Lets say I'm trying to write some kind of exchange or escrow smart contract that handles transferring tokens for users.

I see that ERC20 tokens implement the approve function something like below:

    function approve(address delegate, uint256 numTokens) public override returns (bool) {

        allowed[msg.sender][delegate] = numTokens;

        emit Approval(msg.sender, delegate, numTokens);

        return true;


With the main point that approved account is msg.sender NOT tx.origin. So if I am writing a separate smart contract that tries to call the approve function of this ERC20 token:

function handleApproval(IERC20 token, uint256 numTokens) public override returns(bool){
    IERC20.approve(address(this), numTokens);

This would not work as intended since it would only be doing allowed[CONTRACT_ADDRESS][CONTRACT_ADDRESS] = numTokens, since the sender of the message is my smart contract.

My question is what is the proper pattern for exchanges/escrows to get users to approve the smart contract for handling transfers? Are users supposed to have to call the approve() function of the ERC20 contract directly themselves?


2 Answers 2


Yes, the users have to call the approve function "themselves". (Otherwise, you would just be able to approve anything you want :) )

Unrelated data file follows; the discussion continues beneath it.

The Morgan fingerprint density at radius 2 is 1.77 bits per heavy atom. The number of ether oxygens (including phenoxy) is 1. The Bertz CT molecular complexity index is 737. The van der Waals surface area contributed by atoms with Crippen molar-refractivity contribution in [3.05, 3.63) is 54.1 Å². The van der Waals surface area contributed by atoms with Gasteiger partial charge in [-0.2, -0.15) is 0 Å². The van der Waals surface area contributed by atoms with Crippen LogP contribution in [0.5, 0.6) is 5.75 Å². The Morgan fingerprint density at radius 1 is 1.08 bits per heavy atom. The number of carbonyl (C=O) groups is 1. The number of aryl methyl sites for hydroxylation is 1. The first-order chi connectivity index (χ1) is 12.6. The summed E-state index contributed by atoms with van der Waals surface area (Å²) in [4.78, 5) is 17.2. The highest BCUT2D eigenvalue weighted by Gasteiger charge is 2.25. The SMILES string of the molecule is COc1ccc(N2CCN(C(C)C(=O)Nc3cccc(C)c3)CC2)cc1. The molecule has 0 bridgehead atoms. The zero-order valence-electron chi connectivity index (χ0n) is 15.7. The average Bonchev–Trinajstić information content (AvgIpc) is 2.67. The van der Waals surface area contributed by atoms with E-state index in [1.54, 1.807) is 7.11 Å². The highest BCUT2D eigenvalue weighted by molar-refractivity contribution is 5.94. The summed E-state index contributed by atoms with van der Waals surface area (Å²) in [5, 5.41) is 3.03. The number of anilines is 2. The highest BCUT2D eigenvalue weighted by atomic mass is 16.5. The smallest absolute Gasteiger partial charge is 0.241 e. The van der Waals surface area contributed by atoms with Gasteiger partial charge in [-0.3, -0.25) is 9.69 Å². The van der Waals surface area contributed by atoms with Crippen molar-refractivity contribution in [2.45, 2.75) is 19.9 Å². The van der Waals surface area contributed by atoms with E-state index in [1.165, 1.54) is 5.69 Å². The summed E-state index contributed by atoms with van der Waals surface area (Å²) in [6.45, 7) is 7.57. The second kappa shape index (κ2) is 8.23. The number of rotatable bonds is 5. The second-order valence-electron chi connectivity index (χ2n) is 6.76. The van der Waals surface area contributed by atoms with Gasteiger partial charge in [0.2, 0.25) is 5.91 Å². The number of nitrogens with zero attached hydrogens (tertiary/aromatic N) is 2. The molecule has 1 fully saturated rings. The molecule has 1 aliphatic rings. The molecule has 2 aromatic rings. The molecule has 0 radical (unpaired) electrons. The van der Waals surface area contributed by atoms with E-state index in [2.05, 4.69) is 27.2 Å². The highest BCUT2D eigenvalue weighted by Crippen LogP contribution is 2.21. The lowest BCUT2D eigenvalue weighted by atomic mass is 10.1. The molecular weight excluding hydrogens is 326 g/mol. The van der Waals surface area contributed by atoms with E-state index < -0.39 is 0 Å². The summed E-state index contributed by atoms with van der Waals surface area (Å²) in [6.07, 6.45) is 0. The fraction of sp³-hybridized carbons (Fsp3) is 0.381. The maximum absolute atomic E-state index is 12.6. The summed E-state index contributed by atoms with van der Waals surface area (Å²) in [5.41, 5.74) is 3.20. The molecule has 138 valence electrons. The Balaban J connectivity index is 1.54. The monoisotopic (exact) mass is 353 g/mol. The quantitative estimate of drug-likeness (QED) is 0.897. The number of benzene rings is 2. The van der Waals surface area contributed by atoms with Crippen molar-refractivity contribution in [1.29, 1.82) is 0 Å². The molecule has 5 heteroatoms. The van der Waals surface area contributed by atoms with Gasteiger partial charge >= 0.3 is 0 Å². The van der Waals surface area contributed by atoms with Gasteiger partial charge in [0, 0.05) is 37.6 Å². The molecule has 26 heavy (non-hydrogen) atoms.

But they don't have to do that manually - usually how it works is that your front end website will issue for the user two transactions to sign - one for approving the ERC20, and one for executing your smart contract function.

  • thanks for confirming this. how come i havent noticed this before as an end-user? for example if im a user of uniswap at what point do they make me call the approve() function? And is it customary to set the approval amount to max? (ie 2^256-1)
    – tsuigeo
    Commented Oct 25, 2021 at 12:54
  • You're welcome. For example at Uniswap, when you do a swap, you should be asked to sign 2 MetaMask transactions - one for approval and one for executing the swap. Also, if I recall correctly, when you add liquidity you will be asked to sign 3 transactions - approve one token, approve the other, and then add them to the LP. I think from now you'll start noticing it whenever you interact with contracts :) No, setting the approval to max is not customary from my experience and it's bad practice, because then the app could just "steal" all the user's tokens. Commented Oct 26, 2021 at 6:14

To answer your question in your comment, the most common pattern is to first check the user's allowance and ask the user to approve the token if it is below a certain threshold. You will always, always be required to approve a token that a contract is trying to spend for you. I'm not sure what the exact numbers that are used are, and I'm sure they vary, but it would look like something very similar to this in Web3:

if (allowance <= 2**50) { // 2**50 or any other amount you think is low enough!
    await token.methods
                (1e50).toLocaleString("fullwide", { useGrouping: false }) // 1e50 or whatever allowance you want to set
        .send({ from: accounts[0] })

To answer your second question, yes, it is very common to set the user's token allowance to the max it can possibly be. You can see this for yourself if you dive into your PancakeSwap allowance or any other dApp.

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